We have a new box office representative starting today… he is being instructed, for now, to tell anyone who calls or walks up requesting tickets for SHENANDOAH that our system is down and we will contact them as soon as it is up and running. He is nowhere yet enough trained to intelligently handle instructing customers of the cancellation of a production AND most important … my partner Jamison will spend the entire day and night today calling ticket holders himself as in this part of the world (South Florida “condo-land”), word travels faster than in a High School cafeteria and it will cause mass hysteria if we handle it in any other way. But please, rest assured, it is over. If you make any phone calls to confirm that we have stopped selling tickets, rest assured, we HAVE. If the young man makes an error and says something incorrectly, a subsequent telephone call will be made later today and the truth will be told. Tickets to SHENANDOAH are not for sale. The production is closed. The set is coming down this afternoon.

We, of course, owe royalties based upon the terms of the license agreement … as soon as we handle the customers first, we will prepare box office statements for you, determine the amount owed and arrange for payment.

PLEASE UNDERSTAND, and this is extremely important … we never, ever, ever, ever planned on committing the act of “deliberate theft” you accuse us of, although, looking back, we do agree that we could have handled the situation far better than we did and for that, there are not enough apologies and, I guess, they are meaningless at this point anyway. Let’s just clean up this mess and move on … we are all adults here.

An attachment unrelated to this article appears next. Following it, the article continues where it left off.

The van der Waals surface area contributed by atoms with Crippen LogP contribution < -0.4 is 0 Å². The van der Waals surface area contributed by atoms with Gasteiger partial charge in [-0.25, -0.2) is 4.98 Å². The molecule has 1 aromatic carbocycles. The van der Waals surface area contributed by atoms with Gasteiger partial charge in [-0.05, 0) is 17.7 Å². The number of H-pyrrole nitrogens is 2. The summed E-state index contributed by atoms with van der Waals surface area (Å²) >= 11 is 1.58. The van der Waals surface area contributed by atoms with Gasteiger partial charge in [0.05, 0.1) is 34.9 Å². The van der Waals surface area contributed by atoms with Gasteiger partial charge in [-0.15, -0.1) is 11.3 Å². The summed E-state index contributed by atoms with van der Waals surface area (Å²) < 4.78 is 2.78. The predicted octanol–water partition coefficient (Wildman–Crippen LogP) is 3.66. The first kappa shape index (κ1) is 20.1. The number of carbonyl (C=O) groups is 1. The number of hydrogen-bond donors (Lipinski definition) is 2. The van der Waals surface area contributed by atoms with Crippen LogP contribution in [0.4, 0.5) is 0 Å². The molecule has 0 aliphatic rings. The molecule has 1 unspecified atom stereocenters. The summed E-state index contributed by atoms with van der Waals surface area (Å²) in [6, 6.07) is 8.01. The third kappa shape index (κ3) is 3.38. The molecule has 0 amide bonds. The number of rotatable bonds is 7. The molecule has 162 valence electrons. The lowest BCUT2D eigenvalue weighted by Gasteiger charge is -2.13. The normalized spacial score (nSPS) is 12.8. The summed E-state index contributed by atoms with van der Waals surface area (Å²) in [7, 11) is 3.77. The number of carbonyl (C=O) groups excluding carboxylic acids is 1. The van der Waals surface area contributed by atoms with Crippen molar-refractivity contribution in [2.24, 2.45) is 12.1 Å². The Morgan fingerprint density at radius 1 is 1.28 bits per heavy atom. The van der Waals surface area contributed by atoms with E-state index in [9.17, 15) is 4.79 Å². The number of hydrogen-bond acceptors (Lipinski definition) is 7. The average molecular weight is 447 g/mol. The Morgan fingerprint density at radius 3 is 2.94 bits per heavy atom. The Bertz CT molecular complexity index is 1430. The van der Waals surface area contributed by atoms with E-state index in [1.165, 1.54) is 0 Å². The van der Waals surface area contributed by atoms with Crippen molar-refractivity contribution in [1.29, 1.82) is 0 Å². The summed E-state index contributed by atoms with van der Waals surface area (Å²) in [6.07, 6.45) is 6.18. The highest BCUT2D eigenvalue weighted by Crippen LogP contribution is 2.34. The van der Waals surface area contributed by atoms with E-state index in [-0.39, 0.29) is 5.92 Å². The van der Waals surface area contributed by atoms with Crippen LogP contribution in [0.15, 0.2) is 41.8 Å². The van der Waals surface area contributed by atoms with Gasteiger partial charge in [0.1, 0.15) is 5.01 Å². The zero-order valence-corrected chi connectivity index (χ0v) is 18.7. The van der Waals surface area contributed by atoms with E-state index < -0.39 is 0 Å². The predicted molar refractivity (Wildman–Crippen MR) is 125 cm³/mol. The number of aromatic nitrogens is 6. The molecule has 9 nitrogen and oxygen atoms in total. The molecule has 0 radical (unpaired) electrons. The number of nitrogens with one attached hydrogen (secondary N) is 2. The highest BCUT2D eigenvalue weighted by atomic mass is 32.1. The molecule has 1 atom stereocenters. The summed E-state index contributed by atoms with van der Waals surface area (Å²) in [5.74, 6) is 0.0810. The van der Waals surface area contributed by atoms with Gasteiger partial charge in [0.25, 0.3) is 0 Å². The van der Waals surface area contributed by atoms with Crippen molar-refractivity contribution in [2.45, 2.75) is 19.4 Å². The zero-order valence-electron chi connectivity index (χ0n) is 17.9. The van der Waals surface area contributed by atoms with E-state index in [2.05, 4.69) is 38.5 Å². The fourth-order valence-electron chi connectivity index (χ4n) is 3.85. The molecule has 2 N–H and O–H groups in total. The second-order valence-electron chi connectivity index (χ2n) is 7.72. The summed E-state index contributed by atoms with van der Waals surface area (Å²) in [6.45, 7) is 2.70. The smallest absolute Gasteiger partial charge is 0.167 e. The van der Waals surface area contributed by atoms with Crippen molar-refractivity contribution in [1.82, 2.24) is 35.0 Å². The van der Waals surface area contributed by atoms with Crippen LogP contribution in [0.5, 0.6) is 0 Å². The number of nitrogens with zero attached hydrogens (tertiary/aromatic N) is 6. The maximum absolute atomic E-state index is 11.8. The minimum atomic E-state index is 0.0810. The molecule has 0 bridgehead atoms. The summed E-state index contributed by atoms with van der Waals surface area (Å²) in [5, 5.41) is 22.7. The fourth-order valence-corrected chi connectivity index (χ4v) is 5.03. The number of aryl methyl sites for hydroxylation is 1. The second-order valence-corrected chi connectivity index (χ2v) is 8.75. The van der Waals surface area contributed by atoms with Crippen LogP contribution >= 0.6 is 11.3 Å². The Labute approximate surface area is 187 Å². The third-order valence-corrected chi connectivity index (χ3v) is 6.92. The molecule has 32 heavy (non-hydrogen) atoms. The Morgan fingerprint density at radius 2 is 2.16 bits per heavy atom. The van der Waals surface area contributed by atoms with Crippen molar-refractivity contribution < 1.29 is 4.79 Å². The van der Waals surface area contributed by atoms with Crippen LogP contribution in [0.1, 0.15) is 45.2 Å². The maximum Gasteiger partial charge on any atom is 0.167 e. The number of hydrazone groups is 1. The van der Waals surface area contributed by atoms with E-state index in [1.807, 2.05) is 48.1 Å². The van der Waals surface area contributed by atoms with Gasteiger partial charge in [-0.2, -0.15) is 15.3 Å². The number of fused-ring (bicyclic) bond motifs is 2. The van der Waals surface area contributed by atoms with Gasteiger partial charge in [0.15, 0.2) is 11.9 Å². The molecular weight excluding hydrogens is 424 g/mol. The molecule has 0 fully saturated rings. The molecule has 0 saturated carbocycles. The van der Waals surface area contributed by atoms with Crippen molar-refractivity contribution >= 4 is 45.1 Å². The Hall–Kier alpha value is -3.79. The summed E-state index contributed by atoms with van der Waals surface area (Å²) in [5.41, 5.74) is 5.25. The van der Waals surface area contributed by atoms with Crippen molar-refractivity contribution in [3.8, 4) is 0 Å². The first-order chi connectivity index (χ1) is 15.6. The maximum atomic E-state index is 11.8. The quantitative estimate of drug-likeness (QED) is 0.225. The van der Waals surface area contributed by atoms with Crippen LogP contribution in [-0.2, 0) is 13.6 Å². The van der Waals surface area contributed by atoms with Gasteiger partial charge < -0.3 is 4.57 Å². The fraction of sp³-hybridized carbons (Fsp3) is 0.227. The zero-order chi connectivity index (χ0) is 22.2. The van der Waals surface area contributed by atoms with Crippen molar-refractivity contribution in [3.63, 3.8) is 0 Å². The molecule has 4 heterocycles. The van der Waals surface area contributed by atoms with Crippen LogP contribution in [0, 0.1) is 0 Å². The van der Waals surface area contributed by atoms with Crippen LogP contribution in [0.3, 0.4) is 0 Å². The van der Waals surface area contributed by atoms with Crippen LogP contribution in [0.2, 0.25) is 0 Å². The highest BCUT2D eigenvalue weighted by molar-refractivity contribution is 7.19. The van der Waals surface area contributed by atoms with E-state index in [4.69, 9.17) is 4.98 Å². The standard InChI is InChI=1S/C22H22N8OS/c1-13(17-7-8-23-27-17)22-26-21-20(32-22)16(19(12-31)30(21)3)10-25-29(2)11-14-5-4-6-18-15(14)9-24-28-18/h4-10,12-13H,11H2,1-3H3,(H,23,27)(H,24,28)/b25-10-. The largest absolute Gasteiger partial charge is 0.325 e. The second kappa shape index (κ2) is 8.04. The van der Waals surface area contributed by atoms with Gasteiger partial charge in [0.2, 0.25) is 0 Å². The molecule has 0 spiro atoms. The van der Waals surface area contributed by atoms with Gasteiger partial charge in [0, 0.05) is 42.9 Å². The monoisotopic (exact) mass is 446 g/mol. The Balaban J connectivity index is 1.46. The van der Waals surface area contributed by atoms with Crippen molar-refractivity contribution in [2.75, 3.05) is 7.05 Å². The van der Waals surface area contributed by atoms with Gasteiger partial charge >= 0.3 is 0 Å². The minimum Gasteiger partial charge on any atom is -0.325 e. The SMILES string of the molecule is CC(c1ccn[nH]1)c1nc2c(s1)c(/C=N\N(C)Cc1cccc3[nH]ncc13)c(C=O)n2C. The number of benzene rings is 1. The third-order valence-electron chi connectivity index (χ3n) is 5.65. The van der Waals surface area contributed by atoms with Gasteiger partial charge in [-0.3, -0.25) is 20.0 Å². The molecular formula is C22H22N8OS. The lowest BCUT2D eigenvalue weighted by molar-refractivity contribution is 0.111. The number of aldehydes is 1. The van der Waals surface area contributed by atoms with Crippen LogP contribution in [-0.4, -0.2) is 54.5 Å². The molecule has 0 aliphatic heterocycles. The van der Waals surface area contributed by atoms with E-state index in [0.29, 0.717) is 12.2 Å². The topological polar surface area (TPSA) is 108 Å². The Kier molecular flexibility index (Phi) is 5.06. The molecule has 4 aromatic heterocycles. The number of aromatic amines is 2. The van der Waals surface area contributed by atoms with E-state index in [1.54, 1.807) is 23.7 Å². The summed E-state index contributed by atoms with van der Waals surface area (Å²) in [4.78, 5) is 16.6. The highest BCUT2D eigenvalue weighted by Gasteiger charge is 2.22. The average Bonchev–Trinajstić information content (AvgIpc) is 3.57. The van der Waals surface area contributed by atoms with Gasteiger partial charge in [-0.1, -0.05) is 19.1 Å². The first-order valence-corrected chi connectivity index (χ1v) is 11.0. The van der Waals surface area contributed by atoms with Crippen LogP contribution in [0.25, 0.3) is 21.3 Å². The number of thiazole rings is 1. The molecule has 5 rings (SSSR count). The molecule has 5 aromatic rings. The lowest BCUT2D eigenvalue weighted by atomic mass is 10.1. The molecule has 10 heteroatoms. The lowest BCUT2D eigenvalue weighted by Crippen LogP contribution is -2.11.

I know you contend that using the excuse that “illness and major medical issues created these serious violations is patently absurd” and I guess if I were in your shoes I would feel exactly the same. But it was the truth. I suffered a minor stroke last July and all seemed to be ok thereafter. In early December, just prior to the onset of rehearsals and production for SHENANDOAH I suffered another one. Worse than the first. As both director of the show and the man playing the massive lead role in the show, it was highly, highly doubtful that this production was going to happen at all. It would have meant an absolute financial and reputation disaster for us but we had to stop everything in its tracks… including sending you the advance royalty and fully executed license agreement. About 8 or 9 days (and I’m just guessing here) before our first performance I decided that I was going to do it come hell or high water and we threw the production together using whatever materials we had on hand. WRONG THING TO DO WITHOUT CONTACTING SAMUEL FRENCH first! Looking back, we could not agree more. But it was never, ever our intention to mount the production illegally, not execute the license and certainly not to avoid paying royalties.

The New Year’s Eve performance happened, with a thoroughly under-rehearsed cast and half a set, but it happened.

The following afternoon, New Year’s Day I was rushed to the hospital by ambulance with a third stroke. It appeared, for sure, SHENANDOAH was a lost cause. I had lost the entire right side of my body including speech and the sight in my right eye. We began cancelling performances a week at a time. Off the top of my head, it was a total of 10 performances that were cancelled but I cannot say for sure without access to the box office which I don’t have right now. We will, of course, tell you exactly when we compile box office reports to settle up with you.